And it is not just about our own music events.  We will also be at the Oregon Country Fair and String Summit again this summer.  So please come to these events and tell your friends. There is really no rule out there that says we cannot have major amounts of fun while taking material actions to keep it wild.  



Press Release: Cascadia Wildlands to Celebrate 15 Years at the 11th Annual Wonderland Auction on Dec. 14

November 25, 2013
For Immediate Release
Contact: Josh Laughlin, Cascadia Wildlands, 541.434.1463
               Alyssa Lawless, Mountain Rose Herbs, 541.741.7307
Eugene—On Saturday, December 14, Cascadia Wildlands, in conjunction with Mountain Rose Herbs, the University of Oregon Outdoor Program and other community sponsors, hosts a 15-year celebration at the 11th annual Wonderland Auction. This event is from 6-10 pm at the University of Oregon’s EMU Ballroom and promises to be a night to remember.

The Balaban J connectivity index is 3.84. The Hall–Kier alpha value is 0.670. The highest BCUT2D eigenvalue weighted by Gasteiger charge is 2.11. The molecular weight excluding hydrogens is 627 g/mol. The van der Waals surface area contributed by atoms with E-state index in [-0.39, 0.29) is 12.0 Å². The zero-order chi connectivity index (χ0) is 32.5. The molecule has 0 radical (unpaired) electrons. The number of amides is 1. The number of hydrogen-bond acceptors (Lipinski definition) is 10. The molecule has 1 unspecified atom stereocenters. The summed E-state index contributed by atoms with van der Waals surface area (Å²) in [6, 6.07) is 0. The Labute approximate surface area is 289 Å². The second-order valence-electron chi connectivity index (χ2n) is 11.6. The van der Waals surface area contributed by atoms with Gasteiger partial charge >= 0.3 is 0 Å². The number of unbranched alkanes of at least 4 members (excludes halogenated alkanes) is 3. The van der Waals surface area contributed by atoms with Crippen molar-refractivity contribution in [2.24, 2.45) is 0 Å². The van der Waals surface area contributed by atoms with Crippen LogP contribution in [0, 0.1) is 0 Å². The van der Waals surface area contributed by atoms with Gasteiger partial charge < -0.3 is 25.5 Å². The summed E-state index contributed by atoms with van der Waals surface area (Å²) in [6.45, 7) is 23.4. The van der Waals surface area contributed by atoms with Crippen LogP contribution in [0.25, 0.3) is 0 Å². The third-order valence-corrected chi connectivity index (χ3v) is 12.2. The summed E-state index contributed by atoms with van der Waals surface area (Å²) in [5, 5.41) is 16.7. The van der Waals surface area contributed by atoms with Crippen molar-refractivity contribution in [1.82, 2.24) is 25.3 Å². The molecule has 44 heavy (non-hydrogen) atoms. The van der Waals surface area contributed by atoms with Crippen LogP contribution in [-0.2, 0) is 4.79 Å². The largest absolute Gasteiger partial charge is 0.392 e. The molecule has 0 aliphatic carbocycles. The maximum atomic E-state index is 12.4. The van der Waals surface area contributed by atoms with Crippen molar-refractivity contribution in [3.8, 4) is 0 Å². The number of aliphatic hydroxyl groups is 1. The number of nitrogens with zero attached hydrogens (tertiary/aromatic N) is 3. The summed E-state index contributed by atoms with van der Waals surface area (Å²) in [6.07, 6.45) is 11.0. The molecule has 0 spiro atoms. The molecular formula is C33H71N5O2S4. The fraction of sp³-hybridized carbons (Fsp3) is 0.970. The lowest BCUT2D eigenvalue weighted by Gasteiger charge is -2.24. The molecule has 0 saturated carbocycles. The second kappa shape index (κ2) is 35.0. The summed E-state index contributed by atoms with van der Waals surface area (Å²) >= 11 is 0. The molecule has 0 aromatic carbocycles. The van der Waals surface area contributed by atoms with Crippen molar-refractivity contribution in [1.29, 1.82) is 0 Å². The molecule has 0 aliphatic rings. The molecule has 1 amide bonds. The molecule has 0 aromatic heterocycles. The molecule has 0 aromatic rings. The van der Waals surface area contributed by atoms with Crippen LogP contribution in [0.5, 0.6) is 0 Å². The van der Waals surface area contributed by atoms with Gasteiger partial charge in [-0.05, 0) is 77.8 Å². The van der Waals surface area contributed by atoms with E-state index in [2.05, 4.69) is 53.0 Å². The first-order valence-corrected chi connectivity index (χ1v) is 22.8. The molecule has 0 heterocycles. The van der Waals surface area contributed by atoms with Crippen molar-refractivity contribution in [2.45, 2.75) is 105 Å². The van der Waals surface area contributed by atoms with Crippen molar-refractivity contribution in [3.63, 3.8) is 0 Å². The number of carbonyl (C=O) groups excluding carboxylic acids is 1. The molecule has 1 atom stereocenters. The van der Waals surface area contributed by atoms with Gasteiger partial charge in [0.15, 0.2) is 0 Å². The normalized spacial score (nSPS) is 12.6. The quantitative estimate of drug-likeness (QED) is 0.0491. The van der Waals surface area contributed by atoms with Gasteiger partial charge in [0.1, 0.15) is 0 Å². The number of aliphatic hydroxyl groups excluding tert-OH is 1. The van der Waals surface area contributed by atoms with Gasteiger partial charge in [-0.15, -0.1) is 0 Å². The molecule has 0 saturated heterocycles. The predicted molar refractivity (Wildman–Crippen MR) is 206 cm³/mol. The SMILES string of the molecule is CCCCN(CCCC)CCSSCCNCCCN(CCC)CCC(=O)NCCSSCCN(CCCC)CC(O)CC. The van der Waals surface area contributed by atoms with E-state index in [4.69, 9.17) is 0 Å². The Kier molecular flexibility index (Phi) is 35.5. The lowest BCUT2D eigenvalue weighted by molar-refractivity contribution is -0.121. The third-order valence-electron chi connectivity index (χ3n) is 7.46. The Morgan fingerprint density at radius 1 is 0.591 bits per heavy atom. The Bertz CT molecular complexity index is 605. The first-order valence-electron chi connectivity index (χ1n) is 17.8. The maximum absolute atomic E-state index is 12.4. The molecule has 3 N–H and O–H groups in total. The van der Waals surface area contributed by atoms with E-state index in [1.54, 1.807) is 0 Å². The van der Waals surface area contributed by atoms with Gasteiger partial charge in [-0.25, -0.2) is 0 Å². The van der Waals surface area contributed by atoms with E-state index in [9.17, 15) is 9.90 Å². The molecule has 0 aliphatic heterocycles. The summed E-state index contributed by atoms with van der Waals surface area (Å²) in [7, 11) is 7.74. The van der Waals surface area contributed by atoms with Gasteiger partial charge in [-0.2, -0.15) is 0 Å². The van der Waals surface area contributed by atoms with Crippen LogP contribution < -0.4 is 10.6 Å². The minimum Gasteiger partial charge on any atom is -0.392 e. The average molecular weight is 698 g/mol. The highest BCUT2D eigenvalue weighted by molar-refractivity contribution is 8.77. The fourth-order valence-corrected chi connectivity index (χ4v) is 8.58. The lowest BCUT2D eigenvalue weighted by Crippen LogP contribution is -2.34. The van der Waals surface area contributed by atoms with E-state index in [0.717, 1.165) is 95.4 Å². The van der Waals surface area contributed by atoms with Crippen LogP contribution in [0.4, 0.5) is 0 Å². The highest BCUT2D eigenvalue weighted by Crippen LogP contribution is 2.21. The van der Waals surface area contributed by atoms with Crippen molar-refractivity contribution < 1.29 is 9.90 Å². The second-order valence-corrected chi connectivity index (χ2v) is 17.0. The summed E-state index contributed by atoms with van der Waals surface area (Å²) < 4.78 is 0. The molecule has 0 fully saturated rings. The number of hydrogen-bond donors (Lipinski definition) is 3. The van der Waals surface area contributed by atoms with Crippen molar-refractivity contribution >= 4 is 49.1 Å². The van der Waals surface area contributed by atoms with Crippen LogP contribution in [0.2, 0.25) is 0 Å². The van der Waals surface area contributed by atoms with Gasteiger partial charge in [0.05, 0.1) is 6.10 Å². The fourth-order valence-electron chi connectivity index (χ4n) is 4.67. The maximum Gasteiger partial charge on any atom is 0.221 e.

The evening will feature live jazz by the Liaisons Duo (Eugene’s Sean Peterson and Laura Kemp), a gourmet dinner by Ring of Fire, Ninkasi brews and local wines, exciting live and silent auctions and abundant holiday cheer. Proceeds from the event directly support the conservation work of Cascadia Wildlands, including restoring gray wolves back into the Pacific West, safeguarding threatened old-growth rainforests, and recovering wildLiaisonsBlack&white(small) salmon and steelhead.
“This event is to celebrate our first 15 years of conservation successes with the community members and businesses that helped us realize our goals,” says Josh Laughlin, Campaign Director of Cascadia Wildlands. “It is also an event to raise operating revenue for our lofty conservation plans and help usher in the next 15 years.”
Nearly two hundred businesses have contributed to the event, from cash and in-kind sponsorship to those who donated goods, services and other products. Mountain Rose Herbs, with headquarters in west Eugene, is the event’s lead sponsor for the seventh consecutive year.